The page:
Major League Baseball
World Series: Not played due to AL-NL war over player
Modern (post-1900) single season batting average
- Nap Lajoie of the Philadelphia Athletics hits .426, an AL
batting average record that still stands today. This record is also
the modern or post-1900 batting average record and is often cited
as the highest batting average of all time. However, the all-time
batting average leader is Hugh Duffy, who
hit .440 in 1894.
- Cy Young of the Boston Americans leads the AL in ERA at 1.62
and wins 33 games, 41.8% of the Pilgrims' total.
Major League Baseball final standings
American League final standings
Note: The Baltimore Orioles of 1901 became the New York Highlanders
in 1903. The Milwaukee
Brewers of 1901 became the St. Louis
National League final standings
- January 4 - The Baltimore Oriole club incorporates.
John McGraw is manager and
- January 28 - The American League formally organizes. The
eight original clubs were the Chicago
White Stockings, Milwaukee
Hoosiers, Detroit Tigers,
Blues, Cleveland Lake Shores,
Buffalo Bisons, and Minneapolis Millers. The Hoosiers,
Bisons, and Millers are contracted; the Boston Americans, Baltimore Orioles, and Philadelphia Athletics are admitted.
Teams are limited to 14 players and will play 140 games per
- May 2 - This was the date of the American League's first forfeit, with the Detroit Tigers playing the Chicago White Stockings. The Tigers scored five runs in the top of the ninth to
put them on top, 7-5, and the White
Stockings began stalling for a rainout. However, the umpire
forfeited the game to the Tigers.
- May 8:
- May 9 - Earl
Moore of the Cleveland Blues pitched nine hitless innings
against the Chicago White Stockings before giving up two hits in
the 10th inning to lose 4-2.
- May 17 - The Philadelphia Athletics are beating the
Washington Senators 7-6 in the
bottom of the ninth when Senators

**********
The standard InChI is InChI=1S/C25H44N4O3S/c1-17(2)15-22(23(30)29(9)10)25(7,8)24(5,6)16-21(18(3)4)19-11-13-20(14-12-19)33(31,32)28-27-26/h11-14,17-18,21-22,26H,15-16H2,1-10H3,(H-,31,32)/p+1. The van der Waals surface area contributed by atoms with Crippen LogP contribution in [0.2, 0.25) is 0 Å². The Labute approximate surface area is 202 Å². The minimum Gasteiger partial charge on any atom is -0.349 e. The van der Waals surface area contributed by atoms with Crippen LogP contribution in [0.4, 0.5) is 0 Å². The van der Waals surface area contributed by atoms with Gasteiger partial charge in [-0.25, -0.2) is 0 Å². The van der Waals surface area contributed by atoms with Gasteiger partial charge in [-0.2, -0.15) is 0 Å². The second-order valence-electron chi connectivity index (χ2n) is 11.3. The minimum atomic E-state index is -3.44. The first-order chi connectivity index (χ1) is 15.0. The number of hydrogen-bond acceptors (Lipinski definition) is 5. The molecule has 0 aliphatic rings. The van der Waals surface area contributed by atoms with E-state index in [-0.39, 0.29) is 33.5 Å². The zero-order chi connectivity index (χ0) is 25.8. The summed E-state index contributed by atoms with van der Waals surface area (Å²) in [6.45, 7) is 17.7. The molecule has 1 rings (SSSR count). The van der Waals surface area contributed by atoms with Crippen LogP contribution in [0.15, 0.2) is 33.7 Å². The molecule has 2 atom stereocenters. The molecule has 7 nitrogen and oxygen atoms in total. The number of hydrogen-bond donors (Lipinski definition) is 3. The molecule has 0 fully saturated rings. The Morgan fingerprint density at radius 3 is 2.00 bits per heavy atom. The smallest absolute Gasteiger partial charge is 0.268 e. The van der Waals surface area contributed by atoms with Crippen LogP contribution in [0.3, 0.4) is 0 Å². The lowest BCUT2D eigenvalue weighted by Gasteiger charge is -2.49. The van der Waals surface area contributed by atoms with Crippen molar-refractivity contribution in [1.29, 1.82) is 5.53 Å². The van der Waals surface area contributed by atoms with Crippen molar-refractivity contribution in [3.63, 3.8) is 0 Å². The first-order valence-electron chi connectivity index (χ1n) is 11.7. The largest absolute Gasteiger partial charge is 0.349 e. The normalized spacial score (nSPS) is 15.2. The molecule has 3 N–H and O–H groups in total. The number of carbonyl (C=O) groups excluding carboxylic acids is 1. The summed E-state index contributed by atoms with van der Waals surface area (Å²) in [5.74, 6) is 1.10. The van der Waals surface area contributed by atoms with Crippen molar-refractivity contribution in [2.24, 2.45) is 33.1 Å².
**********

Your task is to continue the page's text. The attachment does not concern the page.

player Bill Coughlin hits an apparent
game-ending home run. However, under the
rules of the time, Coughlin is
credited with just a single, as
that is all that it would have taken for the Senators to beat the Athletics.
- May 21 - Andrew Freedman, owner of the New York Giants, refuses to allow
umpire Billy Nash inside the Polo Grounds, accusing him of incompetence.
- May 23 - Nap
Lajoie, on his way to hitting a record .426 for the Philadelphia Athletics, is considered such
a dangerous hitter by the Chicago
White Stockings that he is intentionally walked with the
- May 27 - Third
baseman Jimmy Burke of
the Milwaukee Brewers sets an
American League record by committing
four errors in an inning. This record will be tied in 1914 by the Cleveland
Naps' Ray Chapman, and in 1942 by
the Chicago Cubs' Len Merullo.
- May 30 - In the afternoon game of a
holiday doubleheader, the St. Louis
Cardinals defeat the New York
Giants 6-5 in 10 innings. An NL
record 28,500 fans attend the game.
- February 3 - Tom O'Brien, 27, outfielder for the
Baltimore Orioles, Pittsburgh Pirates and New York Giants National
League clubs between 1897 and 1900.
- April 30 - Dude Esterbrook, 43, infielder who batted
.314 for the pennant-winning 1884 New York Metropolitans
- June 17 - Bill
Craver, 57, catcher and manager who later was expelled from
organized baseball for gambling.
- July 9 - Seem
Studley, 60, center fielder for the 1872 Washington Nationals
of the National Association.
- July 24 - Joe
Simmons, 56, player in National Association for three seasons,
them managed the 1884 Wilmington Quicksteps of the Union
- December 19 - Jim Gifford, 56, manager for two American Association
teams from 1884 to 1886.